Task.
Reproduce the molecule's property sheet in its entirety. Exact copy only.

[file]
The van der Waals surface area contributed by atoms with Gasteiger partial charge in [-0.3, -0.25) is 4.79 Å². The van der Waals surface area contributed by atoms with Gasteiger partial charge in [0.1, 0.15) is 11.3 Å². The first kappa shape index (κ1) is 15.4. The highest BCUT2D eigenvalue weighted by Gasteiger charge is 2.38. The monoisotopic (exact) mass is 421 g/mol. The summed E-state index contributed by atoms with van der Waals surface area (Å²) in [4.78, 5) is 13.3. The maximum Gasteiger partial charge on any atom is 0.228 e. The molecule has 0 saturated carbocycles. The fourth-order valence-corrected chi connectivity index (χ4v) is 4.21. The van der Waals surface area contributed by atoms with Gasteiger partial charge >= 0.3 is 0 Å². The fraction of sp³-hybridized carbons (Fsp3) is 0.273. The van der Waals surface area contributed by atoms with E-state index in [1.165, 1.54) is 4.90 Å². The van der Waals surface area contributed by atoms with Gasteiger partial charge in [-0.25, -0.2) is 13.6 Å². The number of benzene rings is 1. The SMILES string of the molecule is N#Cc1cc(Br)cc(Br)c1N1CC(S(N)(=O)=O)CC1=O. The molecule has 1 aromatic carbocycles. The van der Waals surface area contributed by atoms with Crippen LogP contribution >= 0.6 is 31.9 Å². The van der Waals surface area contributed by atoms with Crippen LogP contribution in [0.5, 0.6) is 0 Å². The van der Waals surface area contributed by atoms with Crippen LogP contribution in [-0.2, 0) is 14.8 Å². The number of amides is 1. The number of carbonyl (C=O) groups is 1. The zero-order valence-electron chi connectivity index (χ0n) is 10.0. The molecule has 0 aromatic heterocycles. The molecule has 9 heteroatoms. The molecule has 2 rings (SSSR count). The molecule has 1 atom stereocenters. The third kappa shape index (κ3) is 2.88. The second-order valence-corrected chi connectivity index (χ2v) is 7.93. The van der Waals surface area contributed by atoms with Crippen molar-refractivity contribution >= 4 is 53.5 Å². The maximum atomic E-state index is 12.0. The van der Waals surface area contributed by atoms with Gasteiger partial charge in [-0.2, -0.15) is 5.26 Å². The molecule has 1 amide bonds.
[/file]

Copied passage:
The van der Waals surface area contributed by atoms with Gasteiger partial charge in [-0.3, -0.25) is 4.79 Å². The van der Waals surface area contributed by atoms with Gasteiger partial charge in [0.1, 0.15) is 11.3 Å². The first kappa shape index (κ1) is 15.4. The highest BCUT2D eigenvalue weighted by Gasteiger charge is 2.38. The monoisotopic (exact) mass is 421 g/mol. The summed E-state index contributed by atoms with van der Waals surface area (Å²) in [4.78, 5) is 13.3. The maximum Gasteiger partial charge on any atom is 0.228 e. The molecule has 0 saturated carbocycles. The fourth-order valence-corrected chi connectivity index (χ4v) is 4.21. The van der Waals surface area contributed by atoms with Gasteiger partial charge >= 0.3 is 0 Å². The fraction of sp³-hybridized carbons (Fsp3) is 0.273. The van der Waals surface area contributed by atoms with E-state index in [1.165, 1.54) is 4.90 Å². The van der Waals surface area contributed by atoms with Gasteiger partial charge in [-0.25, -0.2) is 13.6 Å². The number of benzene rings is 1. The SMILES string of the molecule is N#Cc1cc(Br)cc(Br)c1N1CC(S(N)(=O)=O)CC1=O. The molecule has 1 aromatic carbocycles. The van der Waals surface area contributed by atoms with Crippen LogP contribution >= 0.6 is 31.9 Å². The van der Waals surface area contributed by atoms with Crippen LogP contribution in [0.5, 0.6) is 0 Å². The van der Waals surface area contributed by atoms with Crippen LogP contribution in [-0.2, 0) is 14.8 Å². The number of amides is 1. The number of carbonyl (C=O) groups is 1. The zero-order valence-electron chi connectivity index (χ0n) is 10.0. The molecule has 0 aromatic heterocycles. The molecule has 9 heteroatoms. The molecule has 2 rings (SSSR count). The molecule has 1 atom stereocenters. The third kappa shape index (κ3) is 2.88. The second-order valence-corrected chi connectivity index (χ2v) is 7.93. The van der Waals surface area contributed by atoms with Crippen molar-refractivity contribution >= 4 is 53.5 Å². The maximum atomic E-state index is 12.0. The van der Waals surface area contributed by atoms with Gasteiger partial charge in [-0.2, -0.15) is 5.26 Å². The molecule has 1 amide bonds.